Three years ago, a classmate of Susan Roeder's daughter at Vilseck High School allegedly urinated into a bottle while seated near her during class. Later, as they exited the room, he allegedly asked her daughter, "Did you see it that time?" – referring to his penis.
Roeder found out about 18 months after the incident that the school's principal had classified it as misconduct, not sexual harassment – a move she said "means there is no record of the incident ever happening and [the Department of Defense Education Activity's] record stays clean."
She contends DoDEA is not following federal laws outlining public schools' responsibilities in addressing student discrimination, meaning DoDEA students "do not have the same rights when they report sexual harassment or sexual assault as every other public school student." She's raised concerns about how such complaints are investigated, how parents can appeal DoDEA decisions and how victims are, or are not, informed of punishments.
Defense officials are investigating Roeder's concerns, said DoD spokeswoman Laura Ochoa, but she declined to provide specifics, saying the department doesn't comment on ongoing investigations. DoDEA spokesman Frank O'Gara confirmed that the incident was not substantiated as sexual harassment but as student misconduct; he declined to offer a specific rationale, also citing the ongoing investigation.
Roeder also has contacted the departments of Justice and Education. Education Department officials referred her to Justice; a DOJ spokesman declined to say whether there is an investigation.
Roeder said her "first inclination was that it was 'stupid boy behavior,'" she said, but she later learned the student had exposed himself at least twice to other students and notified the principal via email.
In a response, the principal – who has since retired and couldn't be reached for comment – wrote: "I take this matter very seriously and agree with your assessment that it has risen to a level of both urgency and critical import."
The male student was suspended the day of the alleged misconduct, Roeder said, and he later returned to the U.S. along with his family. There was no disciplinary hearing, Roeder said, and she was not informed of the results of any investigation.
She became aware of the "misconduct" classification when she revisited the matter after the substitute teacher in the classroom at the time was rehired to work at the school. Roeder was concerned, she said, because the substitute teacher failed to take action when the incident happened, and the substitute teacher faced no repercussions.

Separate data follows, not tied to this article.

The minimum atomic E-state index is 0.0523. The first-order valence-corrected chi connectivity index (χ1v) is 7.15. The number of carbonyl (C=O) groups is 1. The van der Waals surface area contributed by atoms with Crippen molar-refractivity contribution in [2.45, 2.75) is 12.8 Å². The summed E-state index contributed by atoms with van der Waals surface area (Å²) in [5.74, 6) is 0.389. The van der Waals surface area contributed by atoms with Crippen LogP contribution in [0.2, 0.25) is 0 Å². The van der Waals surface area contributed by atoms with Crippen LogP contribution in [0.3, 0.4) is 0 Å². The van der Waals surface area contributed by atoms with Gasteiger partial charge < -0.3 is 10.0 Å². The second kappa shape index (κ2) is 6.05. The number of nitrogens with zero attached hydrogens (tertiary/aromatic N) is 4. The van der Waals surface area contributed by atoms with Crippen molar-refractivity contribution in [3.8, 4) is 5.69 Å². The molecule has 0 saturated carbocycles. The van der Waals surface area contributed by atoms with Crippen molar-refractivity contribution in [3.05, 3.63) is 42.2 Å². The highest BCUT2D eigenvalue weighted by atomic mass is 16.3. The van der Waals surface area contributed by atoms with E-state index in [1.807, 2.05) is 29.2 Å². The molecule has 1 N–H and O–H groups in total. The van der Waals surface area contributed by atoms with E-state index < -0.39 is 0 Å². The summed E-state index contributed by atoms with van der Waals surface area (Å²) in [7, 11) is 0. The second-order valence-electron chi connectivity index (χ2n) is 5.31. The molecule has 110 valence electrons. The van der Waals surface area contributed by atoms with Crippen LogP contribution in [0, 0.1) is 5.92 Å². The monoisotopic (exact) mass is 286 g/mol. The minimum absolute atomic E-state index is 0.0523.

"This reclassification relieved the principal of the responsibility of filing a Serious Incident Report, as the perpetrator then simply withdrew from school and returned to the U.S. to avoid a disciplinary hearing," Roeder said. "If this were investigated the way it should be, it could prevent more victims – and he could get the help he needs to stop this behavior."
Under Title IX, discrimination on the basis of sex can include sexual harassment or sexual violence. A 2000 presidential executive order mandates that those laws apply to DoDEA schools, too, and all federal agencies must report information on Title IX complaints to the Justice Department.
When she requested a copy of her daughter's written statement, Roeder also learned behavior records are destroyed at the end of each DoDEA school year. O'Gara confirmed that "each year is a clean slate for each student" in terms of student discipline, adding that alleged criminal behavior is in the hands of law enforcement.
Roeder's daughter said other students witnessed the alleged exposure, but did not hear the alleged comment made as the students left class.
"A substantiated allegation of 'exposing oneself' is a serious offense and would normally fall under sexual harassment," O'Gara said.
O'Gara said there was one allegation of sexual harassment that was substantiated at Vilseck High School during the 2013-2014 school year, but it wasn't the Roeder incident.
Concerns over victims' rights
Parents lack an avenue for appealing a local school's decision outside DoDEA, said Roeder.
"DoDEA basically writes its own rules and investigates itself," she said. "Parents in overseas locations have no one to go to when they are unable to resolve an issue with the school. There is no school board and while military commanders and the inspector general may listen, they have no authority," she said.
Roeder said she was also concerned because there was no requirement to inform the victim that the report had been reclassified "because the principal has 100 percent authority over the process and there is no written policy for the investigation."
The law gives victims the right to receive information on all outcomes of a complaint under the federal law Title IX. O'Gara said victims in the DoDEA system are also entitled to this information. However, principals must abide by privacy laws and "must balance the reporting requirement against the privacy of all parties involved."
DoDEA officials are looking at his specific topic in a review of existing policies and regulations which has been underway for more than six months, he said.
One issue is that if officials determined that it was not a Title IX-based offense, the victim may not get the same protections in terms of notification, said Scott Lewis, co-founder and an advisory board member of the Association for Title IX Administrators. "I don't know if Title IX would mean a legal requirement to notify her, but as a practical matter, it would have made sense to do so," he said.
However, if the incident is "sexualized in nature, whatever the results are, they need to let the victim know the final outcome. There's nothing that stops them from erring on the side of caution and letting her know," Lewis said.
Karen Jowers covers military families, quality of life and consumer issues for Military Times. She can be reached at email@example.com .